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Bars and Restaurants Need to Be Sure to Pay License Fees to Play Music in Their Establishments

ASCAP files suit against 13 bars and restaurants

Did you know that every public establishment, including bars and restaurants, must obtain licenses to have live or recorded music played in their businesses? The licenses are not difficult to get, but if you don’t pay for them you can be sued for the unauthorized playing of music in your establishment. Recently, ASCAP (American Society of Composers Authors and Publishers), a performing rights society that manages the public performance rights for its members, sued thirteen bars and restaurants around the country for not paying for its license.

What is the public performance right and license?

Copyright law protects the right of public performance of music. This means that no copyright-protected recordings (and that’s basically all music that people listen to) can be publicly played without a license. This “public performance” right covers a huge variety of uses of music: live performances, jukeboxes, radio play, music played overhead in a grocery store, and generally anywhere that music is played in a place open to the public.

However, the good news is that the ability to play nearly all recorded music in a public establishment can be obtained by securing just a couple of blanket licenses from the major performing rights organizations (PROs). PROs were formed to simplify the process of obtaining public performance licenses and music availability would not be same without them. There are several PROs, but ASCAP and BMI are the biggest ones and the most important from which to obtain licenses.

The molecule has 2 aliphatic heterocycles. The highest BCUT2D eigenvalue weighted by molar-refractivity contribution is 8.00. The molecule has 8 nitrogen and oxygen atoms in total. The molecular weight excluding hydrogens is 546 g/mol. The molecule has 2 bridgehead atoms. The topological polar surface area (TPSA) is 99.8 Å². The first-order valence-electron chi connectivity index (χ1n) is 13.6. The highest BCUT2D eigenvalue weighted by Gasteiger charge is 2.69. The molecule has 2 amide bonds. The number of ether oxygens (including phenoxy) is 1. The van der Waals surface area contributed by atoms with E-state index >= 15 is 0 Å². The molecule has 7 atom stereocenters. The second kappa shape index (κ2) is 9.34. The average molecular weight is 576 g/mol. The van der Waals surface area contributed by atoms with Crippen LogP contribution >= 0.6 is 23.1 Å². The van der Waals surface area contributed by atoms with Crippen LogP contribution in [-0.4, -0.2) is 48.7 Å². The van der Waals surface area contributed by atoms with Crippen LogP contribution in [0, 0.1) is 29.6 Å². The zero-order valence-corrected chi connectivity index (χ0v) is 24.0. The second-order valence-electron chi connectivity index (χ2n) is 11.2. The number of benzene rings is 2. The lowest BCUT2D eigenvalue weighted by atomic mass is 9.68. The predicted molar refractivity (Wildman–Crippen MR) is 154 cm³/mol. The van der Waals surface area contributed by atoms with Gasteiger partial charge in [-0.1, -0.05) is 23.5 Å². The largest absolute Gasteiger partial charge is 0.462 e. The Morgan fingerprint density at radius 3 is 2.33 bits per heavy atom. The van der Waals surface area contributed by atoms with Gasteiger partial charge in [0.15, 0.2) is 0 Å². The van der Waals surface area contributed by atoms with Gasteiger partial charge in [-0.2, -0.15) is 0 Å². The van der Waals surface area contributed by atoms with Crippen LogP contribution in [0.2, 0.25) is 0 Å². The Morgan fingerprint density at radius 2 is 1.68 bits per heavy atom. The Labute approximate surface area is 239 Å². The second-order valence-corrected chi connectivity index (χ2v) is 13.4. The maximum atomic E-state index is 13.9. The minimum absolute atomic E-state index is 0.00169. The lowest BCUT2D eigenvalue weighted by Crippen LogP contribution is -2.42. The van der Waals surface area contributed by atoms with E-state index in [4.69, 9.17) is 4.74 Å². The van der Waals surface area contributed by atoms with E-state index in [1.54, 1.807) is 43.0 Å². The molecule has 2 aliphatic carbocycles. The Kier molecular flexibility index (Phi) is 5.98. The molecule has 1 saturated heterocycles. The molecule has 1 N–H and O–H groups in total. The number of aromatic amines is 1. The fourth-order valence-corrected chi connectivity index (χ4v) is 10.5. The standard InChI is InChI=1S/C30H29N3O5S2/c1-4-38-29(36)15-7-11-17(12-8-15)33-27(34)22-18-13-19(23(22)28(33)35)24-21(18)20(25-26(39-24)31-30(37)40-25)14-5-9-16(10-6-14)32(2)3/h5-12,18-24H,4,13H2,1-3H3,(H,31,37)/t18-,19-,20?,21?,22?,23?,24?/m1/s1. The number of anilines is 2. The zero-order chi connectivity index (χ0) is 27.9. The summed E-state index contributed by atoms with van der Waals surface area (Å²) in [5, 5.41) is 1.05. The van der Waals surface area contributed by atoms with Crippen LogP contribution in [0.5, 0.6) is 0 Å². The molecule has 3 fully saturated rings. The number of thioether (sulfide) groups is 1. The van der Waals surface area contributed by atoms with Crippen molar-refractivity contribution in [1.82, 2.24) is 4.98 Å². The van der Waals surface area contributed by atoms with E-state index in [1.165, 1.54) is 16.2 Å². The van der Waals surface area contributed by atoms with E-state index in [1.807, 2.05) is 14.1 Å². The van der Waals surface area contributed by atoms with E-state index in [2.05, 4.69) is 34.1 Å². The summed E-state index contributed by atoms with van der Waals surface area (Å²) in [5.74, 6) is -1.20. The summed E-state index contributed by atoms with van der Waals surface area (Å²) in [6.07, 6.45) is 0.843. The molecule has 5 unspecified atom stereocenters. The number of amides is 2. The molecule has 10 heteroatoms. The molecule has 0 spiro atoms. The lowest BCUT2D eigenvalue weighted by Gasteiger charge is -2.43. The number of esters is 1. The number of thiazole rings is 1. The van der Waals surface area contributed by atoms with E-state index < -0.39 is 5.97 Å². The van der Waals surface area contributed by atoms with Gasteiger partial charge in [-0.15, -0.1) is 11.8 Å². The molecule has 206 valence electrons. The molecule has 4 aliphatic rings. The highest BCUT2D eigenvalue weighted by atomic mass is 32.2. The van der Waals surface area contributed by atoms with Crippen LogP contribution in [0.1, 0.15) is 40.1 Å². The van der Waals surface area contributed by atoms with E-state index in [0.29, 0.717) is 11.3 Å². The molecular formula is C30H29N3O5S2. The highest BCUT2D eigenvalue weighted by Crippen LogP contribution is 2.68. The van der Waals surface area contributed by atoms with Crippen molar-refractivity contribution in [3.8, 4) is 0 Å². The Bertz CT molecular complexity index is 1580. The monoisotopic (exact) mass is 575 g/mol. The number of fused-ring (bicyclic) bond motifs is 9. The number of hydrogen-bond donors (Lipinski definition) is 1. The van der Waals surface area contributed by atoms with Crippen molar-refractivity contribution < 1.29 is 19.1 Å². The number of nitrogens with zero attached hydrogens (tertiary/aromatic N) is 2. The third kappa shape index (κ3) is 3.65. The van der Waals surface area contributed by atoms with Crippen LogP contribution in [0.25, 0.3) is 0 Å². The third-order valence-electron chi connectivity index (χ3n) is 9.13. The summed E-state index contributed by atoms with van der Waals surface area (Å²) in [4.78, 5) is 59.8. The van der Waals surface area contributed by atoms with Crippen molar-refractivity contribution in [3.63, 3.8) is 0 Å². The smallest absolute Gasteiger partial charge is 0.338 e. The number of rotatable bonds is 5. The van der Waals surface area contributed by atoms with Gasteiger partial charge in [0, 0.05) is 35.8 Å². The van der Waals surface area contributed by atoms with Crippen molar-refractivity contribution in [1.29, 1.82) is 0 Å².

The PROs work by signing up artists that allow the PRO to license their entire catalog and then offer blanket licenses to venues and stations to play their music publicly. The PROs collect license fees from licensees, utilize tracking and proprietary algorithms to determine how much their artists’ songs are played, and then pay the artists accordingly. As shown by the ASCAP lawsuits, the PROs will also use aggressive tactics to ensure that no establishments are playing music publicly with a license in place.

Clearing up a common misconception – buying a download or paying for a streaming service does not give you rights to public performance

It’s worth noting that contrary to popular belief, even if you buy music or pay to stream music on Apple Music or Spotify you do not actually own the rights to a song. Instead you merely purchased a license to listen to the song for personal use. The same goes for CDs and vinyl - personal use only.

Think of copyright protection as a “bundle of sticks” with each stick representing a different right. All of these rights, such as the right to sell downloads, the right to license a song use in a movie, the right of public performance, etc., are dealt with differently and importantly, a license to one right does not mean you have rights to any of the others.

If you run a bar or restaurant and want to play music in your venue make sure you obtain the right licenses  

The best course of action for an owner of a restaurant or bar is to obtain the proper licenses needed to play music in the establishment. Different PROs represent different artists so you could potentially get multiple lawsuits from different organizations if you are not following the copyright laws. The last thing a new or established business needs is a time consuming and potentially pocket burning lawsuit from a performancerights organization.  

Contact Scott Brown at 614-340-0011 if you have any questions about copyright licensing or the public performance right license.